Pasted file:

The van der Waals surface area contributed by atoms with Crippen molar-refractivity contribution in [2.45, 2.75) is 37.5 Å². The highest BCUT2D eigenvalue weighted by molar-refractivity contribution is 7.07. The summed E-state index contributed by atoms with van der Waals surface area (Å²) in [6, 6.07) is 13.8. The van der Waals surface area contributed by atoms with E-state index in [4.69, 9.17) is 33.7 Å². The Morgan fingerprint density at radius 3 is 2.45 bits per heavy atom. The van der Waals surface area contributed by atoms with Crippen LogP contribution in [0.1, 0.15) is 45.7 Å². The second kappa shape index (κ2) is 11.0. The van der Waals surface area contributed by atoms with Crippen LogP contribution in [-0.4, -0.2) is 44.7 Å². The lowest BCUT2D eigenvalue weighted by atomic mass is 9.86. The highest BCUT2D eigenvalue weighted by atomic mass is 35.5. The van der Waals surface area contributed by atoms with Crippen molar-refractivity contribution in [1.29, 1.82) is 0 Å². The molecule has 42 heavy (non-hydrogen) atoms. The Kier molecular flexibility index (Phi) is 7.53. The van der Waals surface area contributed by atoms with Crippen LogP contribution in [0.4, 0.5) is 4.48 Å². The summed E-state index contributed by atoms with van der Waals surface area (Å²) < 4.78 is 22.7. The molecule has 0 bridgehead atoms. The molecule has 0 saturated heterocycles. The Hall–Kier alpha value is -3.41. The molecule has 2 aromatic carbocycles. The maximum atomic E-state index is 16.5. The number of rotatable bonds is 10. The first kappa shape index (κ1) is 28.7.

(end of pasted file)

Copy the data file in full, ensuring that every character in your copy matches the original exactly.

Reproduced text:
The van der Waals surface area contributed by atoms with Crippen molar-refractivity contribution in [2.45, 2.75) is 37.5 Å². The highest BCUT2D eigenvalue weighted by molar-refractivity contribution is 7.07. The summed E-state index contributed by atoms with van der Waals surface area (Å²) in [6, 6.07) is 13.8. The van der Waals surface area contributed by atoms with E-state index in [4.69, 9.17) is 33.7 Å². The Morgan fingerprint density at radius 3 is 2.45 bits per heavy atom. The van der Waals surface area contributed by atoms with Crippen LogP contribution in [0.1, 0.15) is 45.7 Å². The second kappa shape index (κ2) is 11.0. The van der Waals surface area contributed by atoms with Crippen LogP contribution in [-0.4, -0.2) is 44.7 Å². The lowest BCUT2D eigenvalue weighted by atomic mass is 9.86. The highest BCUT2D eigenvalue weighted by atomic mass is 35.5. The van der Waals surface area contributed by atoms with Crippen molar-refractivity contribution in [1.29, 1.82) is 0 Å². The molecule has 42 heavy (non-hydrogen) atoms. The Kier molecular flexibility index (Phi) is 7.53. The van der Waals surface area contributed by atoms with Crippen LogP contribution in [0.4, 0.5) is 4.48 Å². The summed E-state index contributed by atoms with van der Waals surface area (Å²) < 4.78 is 22.7. The molecule has 0 bridgehead atoms. The molecule has 0 saturated heterocycles. The Hall–Kier alpha value is -3.41. The molecule has 2 aromatic carbocycles. The maximum atomic E-state index is 16.5. The number of rotatable bonds is 10. The first kappa shape index (κ1) is 28.7.